« Last post by One Veteran One Standard on December 02, 2017, 09:05:28 AM »
25,550

The Aga Khan Education Services' primary schools have an enrolment of 25,550 students.



Source: 25,550
6
Focus Afghanistan / 5,000+
« Last post by One Veteran One Standard on December 01, 2017, 09:00:15 PM »
5,000+

Aga Khan Education Services' total number of staff.



Source: 5,000+
7
Focus Afghanistan / 3,000+
« Last post by One Veteran One Standard on December 01, 2017, 09:01:13 AM »
3,000+

The Aga Khan Education Services employ 3,000+ teachers across 10 countries



Source: 3,000+
8
Canada 150 Rink loosens up, now to allow cellphones, selfies

Selfies will now be allowed on the Canada 150 Rink on Parliament Hill.

No to hockey, but yes to selfies — and they say we don’t know how to have fun in Ottawa!


The rules have been loosened a little on the Canada 150 Rink on Parliament Hill, the $5.6-million ice surface that has been mocked for its high cost and restrictive set of rules, such as a ban on hockey sticks and pucks during public skating periods.


Among the original set of rules was a prohibition on the use of cellphones, a restriction that has now been dropped, according the group’s website.


The rink is to be open from Dec. 7 until the end of February. Public skating is free but spots must be booked in advance. The rink will also be the site of a peewee hockey tournament after Christmas.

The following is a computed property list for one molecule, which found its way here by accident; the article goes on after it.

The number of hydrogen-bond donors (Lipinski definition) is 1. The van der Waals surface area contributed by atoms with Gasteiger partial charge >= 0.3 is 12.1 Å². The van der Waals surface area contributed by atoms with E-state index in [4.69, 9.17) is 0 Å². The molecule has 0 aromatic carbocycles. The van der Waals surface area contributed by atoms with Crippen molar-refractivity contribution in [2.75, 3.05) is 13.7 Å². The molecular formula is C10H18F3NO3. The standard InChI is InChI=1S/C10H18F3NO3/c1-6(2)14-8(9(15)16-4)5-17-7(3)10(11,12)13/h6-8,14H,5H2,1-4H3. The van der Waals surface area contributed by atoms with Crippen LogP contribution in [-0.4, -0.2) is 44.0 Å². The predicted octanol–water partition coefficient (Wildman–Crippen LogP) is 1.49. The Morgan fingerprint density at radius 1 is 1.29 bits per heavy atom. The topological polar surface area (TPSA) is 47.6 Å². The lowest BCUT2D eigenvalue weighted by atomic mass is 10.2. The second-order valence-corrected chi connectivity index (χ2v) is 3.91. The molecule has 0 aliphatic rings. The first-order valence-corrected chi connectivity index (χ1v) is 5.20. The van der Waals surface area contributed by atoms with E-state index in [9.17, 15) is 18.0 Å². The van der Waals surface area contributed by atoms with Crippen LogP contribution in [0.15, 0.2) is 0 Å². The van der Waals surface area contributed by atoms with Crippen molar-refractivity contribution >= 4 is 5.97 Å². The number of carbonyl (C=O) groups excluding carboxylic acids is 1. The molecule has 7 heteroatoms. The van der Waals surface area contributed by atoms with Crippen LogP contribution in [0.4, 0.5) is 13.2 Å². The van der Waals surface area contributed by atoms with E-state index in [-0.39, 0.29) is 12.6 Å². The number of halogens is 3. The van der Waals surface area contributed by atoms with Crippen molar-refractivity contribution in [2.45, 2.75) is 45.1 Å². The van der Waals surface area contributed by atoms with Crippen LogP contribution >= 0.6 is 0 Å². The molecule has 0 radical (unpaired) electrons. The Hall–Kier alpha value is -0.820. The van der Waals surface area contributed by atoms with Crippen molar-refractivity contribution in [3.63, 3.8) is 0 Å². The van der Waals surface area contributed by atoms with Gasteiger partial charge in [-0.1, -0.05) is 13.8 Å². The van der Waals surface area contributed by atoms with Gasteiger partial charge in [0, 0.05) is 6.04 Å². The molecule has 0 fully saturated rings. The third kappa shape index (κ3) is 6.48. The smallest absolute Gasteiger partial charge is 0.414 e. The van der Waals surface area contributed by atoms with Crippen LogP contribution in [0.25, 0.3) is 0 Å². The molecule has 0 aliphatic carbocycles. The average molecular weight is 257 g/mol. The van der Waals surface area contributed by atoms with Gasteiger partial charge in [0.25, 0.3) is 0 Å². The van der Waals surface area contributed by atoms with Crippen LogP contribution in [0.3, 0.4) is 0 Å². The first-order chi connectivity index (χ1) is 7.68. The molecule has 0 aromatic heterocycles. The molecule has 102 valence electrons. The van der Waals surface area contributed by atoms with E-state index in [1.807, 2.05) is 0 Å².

Source: Canada 150 Rink loosens up, now to allow cellphones, selfies
9
Man told: 'I have had enough of you asking for help' during emergency room wait

The man who was told to lie on the floor of the Civic hospital’s emergency room after pleading for help says that was just the beginning of an excruciating night in which he was spoken to harshly and threatened for repeatedly asking for assistance while delirious from pain. The 19-year-old Ottawa man, who asked that […]

The man who was told to lie on the floor of the Civic hospital’s emergency room after pleading for help says that was just the beginning of an excruciating night in which he was spoken to harshly and threatened for repeatedly asking for assistance while delirious from pain.


The 19-year-old Ottawa man, who asked that he remain anonymous, was finally given a stretcher while he waited to be treated in the Civic campus’s crowded emergency room last Monday, but only after Martina Campbell, a retired nurse sitting nearby, intervened on his behalf after an orderly pointed to the floor when he asked for a place to lay down because he was going to pass out.